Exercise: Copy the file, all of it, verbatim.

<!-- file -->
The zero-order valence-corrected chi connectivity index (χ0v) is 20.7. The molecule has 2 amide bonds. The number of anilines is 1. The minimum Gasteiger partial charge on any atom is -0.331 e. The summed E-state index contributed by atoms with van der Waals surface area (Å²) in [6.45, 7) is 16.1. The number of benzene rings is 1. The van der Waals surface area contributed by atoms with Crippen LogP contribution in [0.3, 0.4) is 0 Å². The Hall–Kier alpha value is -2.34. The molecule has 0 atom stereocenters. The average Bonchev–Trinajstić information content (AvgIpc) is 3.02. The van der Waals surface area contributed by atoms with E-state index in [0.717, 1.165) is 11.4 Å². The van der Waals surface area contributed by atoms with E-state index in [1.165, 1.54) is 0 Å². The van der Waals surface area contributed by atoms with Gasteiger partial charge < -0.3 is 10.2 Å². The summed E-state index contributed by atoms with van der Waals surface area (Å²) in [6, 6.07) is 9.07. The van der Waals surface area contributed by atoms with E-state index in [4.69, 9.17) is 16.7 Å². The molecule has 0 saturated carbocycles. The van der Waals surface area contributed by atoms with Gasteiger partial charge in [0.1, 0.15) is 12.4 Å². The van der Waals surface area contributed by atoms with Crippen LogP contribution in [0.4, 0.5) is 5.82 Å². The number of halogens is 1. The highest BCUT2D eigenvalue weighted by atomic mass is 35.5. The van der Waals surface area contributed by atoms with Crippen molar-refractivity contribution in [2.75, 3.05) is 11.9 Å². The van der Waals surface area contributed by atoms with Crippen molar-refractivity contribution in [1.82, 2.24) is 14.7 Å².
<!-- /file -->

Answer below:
The zero-order valence-corrected chi connectivity index (χ0v) is 20.7. The molecule has 2 amide bonds. The number of anilines is 1. The minimum Gasteiger partial charge on any atom is -0.331 e. The summed E-state index contributed by atoms with van der Waals surface area (Å²) in [6.45, 7) is 16.1. The number of benzene rings is 1. The van der Waals surface area contributed by atoms with Crippen LogP contribution in [0.3, 0.4) is 0 Å². The Hall–Kier alpha value is -2.34. The molecule has 0 atom stereocenters. The average Bonchev–Trinajstić information content (AvgIpc) is 3.02. The van der Waals surface area contributed by atoms with E-state index in [0.717, 1.165) is 11.4 Å². The van der Waals surface area contributed by atoms with E-state index in [1.165, 1.54) is 0 Å². The van der Waals surface area contributed by atoms with Gasteiger partial charge < -0.3 is 10.2 Å². The summed E-state index contributed by atoms with van der Waals surface area (Å²) in [6, 6.07) is 9.07. The van der Waals surface area contributed by atoms with E-state index in [4.69, 9.17) is 16.7 Å². The molecule has 0 saturated carbocycles. The van der Waals surface area contributed by atoms with Gasteiger partial charge in [0.1, 0.15) is 12.4 Å². The van der Waals surface area contributed by atoms with Crippen LogP contribution in [0.4, 0.5) is 5.82 Å². The number of halogens is 1. The highest BCUT2D eigenvalue weighted by atomic mass is 35.5. The van der Waals surface area contributed by atoms with Crippen molar-refractivity contribution in [2.75, 3.05) is 11.9 Å². The van der Waals surface area contributed by atoms with Crippen molar-refractivity contribution in [1.82, 2.24) is 14.7 Å².